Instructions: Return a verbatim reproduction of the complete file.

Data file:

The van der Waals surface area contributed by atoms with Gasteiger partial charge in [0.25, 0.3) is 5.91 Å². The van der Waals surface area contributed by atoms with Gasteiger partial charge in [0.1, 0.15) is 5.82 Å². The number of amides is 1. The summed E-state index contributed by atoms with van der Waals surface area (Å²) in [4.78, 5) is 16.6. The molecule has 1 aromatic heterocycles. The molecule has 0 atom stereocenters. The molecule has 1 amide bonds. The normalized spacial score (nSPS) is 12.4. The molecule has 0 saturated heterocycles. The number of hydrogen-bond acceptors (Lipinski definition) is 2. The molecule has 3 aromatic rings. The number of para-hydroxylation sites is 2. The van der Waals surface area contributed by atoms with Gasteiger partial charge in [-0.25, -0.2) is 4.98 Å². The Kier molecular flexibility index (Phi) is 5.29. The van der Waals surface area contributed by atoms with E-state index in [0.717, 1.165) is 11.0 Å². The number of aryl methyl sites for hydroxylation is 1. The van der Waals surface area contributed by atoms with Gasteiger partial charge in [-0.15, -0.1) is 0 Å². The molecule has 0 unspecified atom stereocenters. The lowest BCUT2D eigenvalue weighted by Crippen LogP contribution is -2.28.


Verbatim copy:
The van der Waals surface area contributed by atoms with Gasteiger partial charge in [0.25, 0.3) is 5.91 Å². The van der Waals surface area contributed by atoms with Gasteiger partial charge in [0.1, 0.15) is 5.82 Å². The number of amides is 1. The summed E-state index contributed by atoms with van der Waals surface area (Å²) in [4.78, 5) is 16.6. The molecule has 1 aromatic heterocycles. The molecule has 0 atom stereocenters. The molecule has 1 amide bonds. The normalized spacial score (nSPS) is 12.4. The molecule has 0 saturated heterocycles. The number of hydrogen-bond acceptors (Lipinski definition) is 2. The molecule has 3 aromatic rings. The number of para-hydroxylation sites is 2. The van der Waals surface area contributed by atoms with Gasteiger partial charge in [-0.25, -0.2) is 4.98 Å². The Kier molecular flexibility index (Phi) is 5.29. The van der Waals surface area contributed by atoms with E-state index in [0.717, 1.165) is 11.0 Å². The number of aryl methyl sites for hydroxylation is 1. The van der Waals surface area contributed by atoms with Gasteiger partial charge in [-0.15, -0.1) is 0 Å². The molecule has 0 unspecified atom stereocenters. The lowest BCUT2D eigenvalue weighted by Crippen LogP contribution is -2.28.